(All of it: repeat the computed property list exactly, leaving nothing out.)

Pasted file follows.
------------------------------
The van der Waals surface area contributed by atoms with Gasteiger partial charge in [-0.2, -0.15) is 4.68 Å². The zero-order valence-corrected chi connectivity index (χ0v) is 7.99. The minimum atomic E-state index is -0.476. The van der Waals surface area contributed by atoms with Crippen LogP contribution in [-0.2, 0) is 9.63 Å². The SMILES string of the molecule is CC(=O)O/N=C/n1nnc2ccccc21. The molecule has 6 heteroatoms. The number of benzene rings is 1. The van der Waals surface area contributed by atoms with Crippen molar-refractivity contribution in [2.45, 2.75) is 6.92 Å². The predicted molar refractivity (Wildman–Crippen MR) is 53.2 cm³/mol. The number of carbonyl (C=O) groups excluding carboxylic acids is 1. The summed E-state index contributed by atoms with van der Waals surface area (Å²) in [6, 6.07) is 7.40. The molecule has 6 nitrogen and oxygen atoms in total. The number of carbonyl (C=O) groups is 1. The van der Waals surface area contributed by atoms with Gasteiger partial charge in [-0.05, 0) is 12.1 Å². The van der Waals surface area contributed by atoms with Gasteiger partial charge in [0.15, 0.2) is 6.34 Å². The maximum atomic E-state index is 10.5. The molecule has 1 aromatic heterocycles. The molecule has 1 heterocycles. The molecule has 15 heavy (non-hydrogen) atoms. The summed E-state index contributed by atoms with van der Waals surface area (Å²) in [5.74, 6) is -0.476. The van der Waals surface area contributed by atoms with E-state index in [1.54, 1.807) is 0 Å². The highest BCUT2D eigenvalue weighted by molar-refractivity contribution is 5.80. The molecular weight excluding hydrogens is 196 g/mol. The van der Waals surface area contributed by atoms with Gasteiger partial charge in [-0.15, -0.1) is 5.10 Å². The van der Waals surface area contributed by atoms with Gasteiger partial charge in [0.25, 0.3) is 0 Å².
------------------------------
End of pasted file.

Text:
The van der Waals surface area contributed by atoms with Gasteiger partial charge in [-0.2, -0.15) is 4.68 Å². The zero-order valence-corrected chi connectivity index (χ0v) is 7.99. The minimum atomic E-state index is -0.476. The van der Waals surface area contributed by atoms with Crippen LogP contribution in [-0.2, 0) is 9.63 Å². The SMILES string of the molecule is CC(=O)O/N=C/n1nnc2ccccc21. The molecule has 6 heteroatoms. The number of benzene rings is 1. The van der Waals surface area contributed by atoms with Crippen molar-refractivity contribution in [2.45, 2.75) is 6.92 Å². The predicted molar refractivity (Wildman–Crippen MR) is 53.2 cm³/mol. The number of carbonyl (C=O) groups excluding carboxylic acids is 1. The summed E-state index contributed by atoms with van der Waals surface area (Å²) in [6, 6.07) is 7.40. The molecule has 6 nitrogen and oxygen atoms in total. The number of carbonyl (C=O) groups is 1. The van der Waals surface area contributed by atoms with Gasteiger partial charge in [-0.05, 0) is 12.1 Å². The van der Waals surface area contributed by atoms with Gasteiger partial charge in [0.15, 0.2) is 6.34 Å². The maximum atomic E-state index is 10.5. The molecule has 1 aromatic heterocycles. The molecule has 1 heterocycles. The molecule has 15 heavy (non-hydrogen) atoms. The summed E-state index contributed by atoms with van der Waals surface area (Å²) in [5.74, 6) is -0.476. The van der Waals surface area contributed by atoms with E-state index in [1.54, 1.807) is 0 Å². The highest BCUT2D eigenvalue weighted by molar-refractivity contribution is 5.80. The molecular weight excluding hydrogens is 196 g/mol. The van der Waals surface area contributed by atoms with Gasteiger partial charge in [-0.15, -0.1) is 5.10 Å². The van der Waals surface area contributed by atoms with Gasteiger partial charge in [0.25, 0.3) is 0 Å².